After putting it off cos I couldn’t lift the batteries off the trailer in their box with Callum, I moved them out of the way where I couldn’t see them, or at least wasn’t tripping over the trailer and digger. The task then moved several rungs down the ‘to do’ list ladder when both hydro turbines came ‘on line’ making the storing of dwindling PV energy less of a priority. A constant 1600W being generated by the hydro turbines giving almost 40kWh per day, much, much more than a single man and wee dog can use in a day, no matter how much washing I do, though I really must buy an electric kettle Smile I had also managed to convince myself that I should fit a ‘changeover’ switch in the bunker to keep the house ‘live’ whilst I was doing it. This is the kind of switch usually fitted if you have a backup generator and it allows you to switch more or less seamlessly between grid and genny in the event of power cuts, far, far safe than a ‘widow maker’ lead used by many people.

 Parkworld 60349 Dryer 10-50P Right Angle Male to Welder L6-30P Twist Lock  Male 30AMP AC Adapter Cord (1.5FT): Amazon.aeESR ECO125 125 Amp Single Phase Changeover Switch Mains to Generator  Transfer for sale online | eBay

Like that one but with two UK plugs Sad smile                  Much safer option and rated at 125A not 13A Smile

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Fitting one of these in the ‘bunker’ (my plant room behind the house) would allow me to easily switch from the SMA SI6.0H inverter and it’s battery bank to the Outback GVFX 3048 one and it’s bank in the bunker. That way I could take as long as I wanted, days or weeks even, without interrupting the house supply. I felt this quite important cos, A, I fitted this Outback system years ago for just such events and have never actually fully integrated it and B, the new batteries are a completely different shape and the generator shed they live in will need reconfiguring and carpentry.

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First thing after finding a home for the switch was isolating and checking to make sure everything was dead. Options being limited by the tight run of the 10mm square armoured cable but after moving a junction box and making a couple of ‘stand offs’ for the new enclosure I found a suitable location. Of course this took me most of the morning, stopping only for ‘second breakfast’ around 10:00AM.

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I was well chuffed with the result, even more so with the fact that upon testing it I found that nothing needed resetting, not even the cooker clock Smile

After lunch wee dog and I went over to Torran, meeting Dennis on the way,

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he was very friendly Smile

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Molly wasn’t too impressed right enough but when she saw how large he actually was she stopped growing Smile

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Loch Arnish was much more ‘at peace’ than it was yesterday though was still some ‘cotton wool’ around the north side of Holm Island off Skye.

A bit like trying to clear the lumb Sad smile

The afternoon saw me turning my attention to another task I’d been putting off, but more to the pishing rain than a reluctance to tackle it. The ‘Old Girl’s’ wiring was in serious need of sorting, with lots of it missing and the bits that were there were often from other vehicles Sad smile There was a huge section of some 18 cables missing that runs through the chassis. It having being cut and binned by Tayside Land Rover https://taysidelandrovers.com/ . I’m sure it would be their standard practice when replacing a chassis to cut the loom at each end and fit a new section with the new chassis. Who knows what state a Land Rover loom is like as by the time you want a new chassis you have usually had the old one welded several times to scrape through another MOT and C530VSX was no exception.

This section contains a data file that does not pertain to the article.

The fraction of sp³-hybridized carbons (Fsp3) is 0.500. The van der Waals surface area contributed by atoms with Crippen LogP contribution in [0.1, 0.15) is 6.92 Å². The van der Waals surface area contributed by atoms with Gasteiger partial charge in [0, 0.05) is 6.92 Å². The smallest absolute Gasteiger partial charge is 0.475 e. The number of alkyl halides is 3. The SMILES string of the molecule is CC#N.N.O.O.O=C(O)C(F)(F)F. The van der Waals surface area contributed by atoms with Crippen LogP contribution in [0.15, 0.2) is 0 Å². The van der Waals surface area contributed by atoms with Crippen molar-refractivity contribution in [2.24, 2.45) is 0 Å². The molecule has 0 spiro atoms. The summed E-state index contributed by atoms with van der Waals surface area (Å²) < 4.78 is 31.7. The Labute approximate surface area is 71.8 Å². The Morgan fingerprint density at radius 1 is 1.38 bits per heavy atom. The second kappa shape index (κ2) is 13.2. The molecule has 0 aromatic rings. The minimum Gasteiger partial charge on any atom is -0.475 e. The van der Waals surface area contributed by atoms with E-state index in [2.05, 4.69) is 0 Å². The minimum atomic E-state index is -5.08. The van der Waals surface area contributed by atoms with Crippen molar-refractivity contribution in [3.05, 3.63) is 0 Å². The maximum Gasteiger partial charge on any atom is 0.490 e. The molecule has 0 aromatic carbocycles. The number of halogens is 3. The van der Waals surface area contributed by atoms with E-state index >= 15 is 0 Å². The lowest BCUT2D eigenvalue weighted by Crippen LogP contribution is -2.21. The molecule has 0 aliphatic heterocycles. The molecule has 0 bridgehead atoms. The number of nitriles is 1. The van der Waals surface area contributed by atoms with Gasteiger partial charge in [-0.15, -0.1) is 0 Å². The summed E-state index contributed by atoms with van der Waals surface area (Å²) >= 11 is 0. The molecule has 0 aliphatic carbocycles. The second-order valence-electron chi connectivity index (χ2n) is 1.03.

I do have suitable 13 core and 7 core cable on the way but I thought I’d ‘prep the ground’ first by making note of the colours and functions of each cable. I also made an attempt to push something through the chassis to drag the cables through. Sure you can get special fibre glass rods like thin chimney/drain clearing rods, specifically for this purpose. https://www.amazon.co.uk/Blue-Spot-60008-10x1m-Access/dp/B002HMOFQE/ref=pd_lpo_60_t_1/261-0513222-9500869?_encoding=UTF8&pd_rd_i=B002HMOFQE&pd_rd_r=84f18ab7-afd2-47ba-9c71-237b4fd65f79&pd_rd_w=tXpnz&pd_rd_wg=23fol&pf_rd_p=7b8e3b03-1439-4489-abd4-4a138cf4eca6&pf_rd_r=47B8QH7YNNJYSEFXK4XK&psc=1&refRID=47B8QH7YNNJYSEFXK4XK

They’re not expensive but I don’t actually have any and managed to convince myself I could do it with nylon pipe.

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I should have known better hey, after all my shenanigans with the chimney Smile The pipe I had in mind had been coiled up for so long that it was too ‘curly wurly’  to go through the full length of the chassis.

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Right enough I did mange to get it through most of the way but it kept insisting on coming out of every hole but the correct one Sad smile With light failing and my stomach rumbling I pulled the pipe out and nailed it to my bench, hoping it would straighten out overnight. Methinks I should have just ordered the £16 pull throughs hey.

Well, it’s 8:00am now and almost daylight, pig feeding and Land Rover time methinks.